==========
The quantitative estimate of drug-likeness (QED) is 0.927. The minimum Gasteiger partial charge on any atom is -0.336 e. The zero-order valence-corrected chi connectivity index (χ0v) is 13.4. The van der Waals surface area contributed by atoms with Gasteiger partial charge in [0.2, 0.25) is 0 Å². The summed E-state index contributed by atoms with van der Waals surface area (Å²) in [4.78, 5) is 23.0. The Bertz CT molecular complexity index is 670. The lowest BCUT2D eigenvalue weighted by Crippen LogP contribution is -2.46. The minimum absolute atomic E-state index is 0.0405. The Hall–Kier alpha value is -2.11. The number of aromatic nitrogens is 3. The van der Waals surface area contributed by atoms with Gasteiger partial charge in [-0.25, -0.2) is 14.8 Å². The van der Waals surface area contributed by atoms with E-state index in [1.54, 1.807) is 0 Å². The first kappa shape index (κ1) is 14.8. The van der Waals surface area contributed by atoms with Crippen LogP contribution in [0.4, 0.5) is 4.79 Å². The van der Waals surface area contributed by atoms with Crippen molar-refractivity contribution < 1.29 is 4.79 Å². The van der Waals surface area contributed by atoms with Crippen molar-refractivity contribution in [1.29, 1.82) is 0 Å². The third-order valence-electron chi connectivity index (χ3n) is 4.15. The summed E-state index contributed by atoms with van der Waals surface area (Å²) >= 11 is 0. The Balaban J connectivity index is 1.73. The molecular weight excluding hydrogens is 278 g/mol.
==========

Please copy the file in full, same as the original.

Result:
The quantitative estimate of drug-likeness (QED) is 0.927. The minimum Gasteiger partial charge on any atom is -0.336 e. The zero-order valence-corrected chi connectivity index (χ0v) is 13.4. The van der Waals surface area contributed by atoms with Gasteiger partial charge in [0.2, 0.25) is 0 Å². The summed E-state index contributed by atoms with van der Waals surface area (Å²) in [4.78, 5) is 23.0. The Bertz CT molecular complexity index is 670. The lowest BCUT2D eigenvalue weighted by Crippen LogP contribution is -2.46. The minimum absolute atomic E-state index is 0.0405. The Hall–Kier alpha value is -2.11. The number of aromatic nitrogens is 3. The van der Waals surface area contributed by atoms with Gasteiger partial charge in [-0.25, -0.2) is 14.8 Å². The van der Waals surface area contributed by atoms with E-state index in [1.54, 1.807) is 0 Å². The first kappa shape index (κ1) is 14.8. The van der Waals surface area contributed by atoms with Crippen LogP contribution in [0.4, 0.5) is 4.79 Å². The van der Waals surface area contributed by atoms with Crippen molar-refractivity contribution < 1.29 is 4.79 Å². The van der Waals surface area contributed by atoms with Crippen molar-refractivity contribution in [1.29, 1.82) is 0 Å². The third-order valence-electron chi connectivity index (χ3n) is 4.15. The summed E-state index contributed by atoms with van der Waals surface area (Å²) >= 11 is 0. The Balaban J connectivity index is 1.73. The molecular weight excluding hydrogens is 278 g/mol.